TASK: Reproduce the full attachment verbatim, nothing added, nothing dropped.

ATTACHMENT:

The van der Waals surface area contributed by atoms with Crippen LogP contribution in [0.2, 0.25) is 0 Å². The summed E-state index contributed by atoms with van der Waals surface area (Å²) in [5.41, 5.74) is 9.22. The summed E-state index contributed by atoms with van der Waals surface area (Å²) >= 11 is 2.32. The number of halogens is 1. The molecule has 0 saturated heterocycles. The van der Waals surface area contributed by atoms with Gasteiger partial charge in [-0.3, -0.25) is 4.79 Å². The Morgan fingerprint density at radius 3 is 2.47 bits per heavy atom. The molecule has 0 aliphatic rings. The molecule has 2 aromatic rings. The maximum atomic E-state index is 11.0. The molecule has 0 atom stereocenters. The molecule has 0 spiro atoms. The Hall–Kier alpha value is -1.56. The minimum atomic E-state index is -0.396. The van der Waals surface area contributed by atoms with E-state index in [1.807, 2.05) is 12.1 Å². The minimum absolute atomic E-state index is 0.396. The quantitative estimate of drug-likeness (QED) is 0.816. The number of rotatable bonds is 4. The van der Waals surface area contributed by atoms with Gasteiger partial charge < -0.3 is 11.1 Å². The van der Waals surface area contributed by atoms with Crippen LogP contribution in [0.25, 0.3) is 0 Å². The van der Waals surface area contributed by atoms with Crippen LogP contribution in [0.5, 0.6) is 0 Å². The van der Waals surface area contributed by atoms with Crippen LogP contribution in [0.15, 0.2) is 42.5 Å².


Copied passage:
The van der Waals surface area contributed by atoms with Crippen LogP contribution in [0.2, 0.25) is 0 Å². The summed E-state index contributed by atoms with van der Waals surface area (Å²) in [5.41, 5.74) is 9.22. The summed E-state index contributed by atoms with van der Waals surface area (Å²) >= 11 is 2.32. The number of halogens is 1. The molecule has 0 saturated heterocycles. The van der Waals surface area contributed by atoms with Gasteiger partial charge in [-0.3, -0.25) is 4.79 Å². The Morgan fingerprint density at radius 3 is 2.47 bits per heavy atom. The molecule has 0 aliphatic rings. The molecule has 2 aromatic rings. The maximum atomic E-state index is 11.0. The molecule has 0 atom stereocenters. The molecule has 0 spiro atoms. The Hall–Kier alpha value is -1.56. The minimum atomic E-state index is -0.396. The van der Waals surface area contributed by atoms with E-state index in [1.807, 2.05) is 12.1 Å². The minimum absolute atomic E-state index is 0.396. The quantitative estimate of drug-likeness (QED) is 0.816. The number of rotatable bonds is 4. The van der Waals surface area contributed by atoms with Gasteiger partial charge < -0.3 is 11.1 Å². The van der Waals surface area contributed by atoms with Crippen LogP contribution in [0.25, 0.3) is 0 Å². The van der Waals surface area contributed by atoms with Crippen LogP contribution in [0.5, 0.6) is 0 Å². The van der Waals surface area contributed by atoms with Crippen LogP contribution in [0.15, 0.2) is 42.5 Å².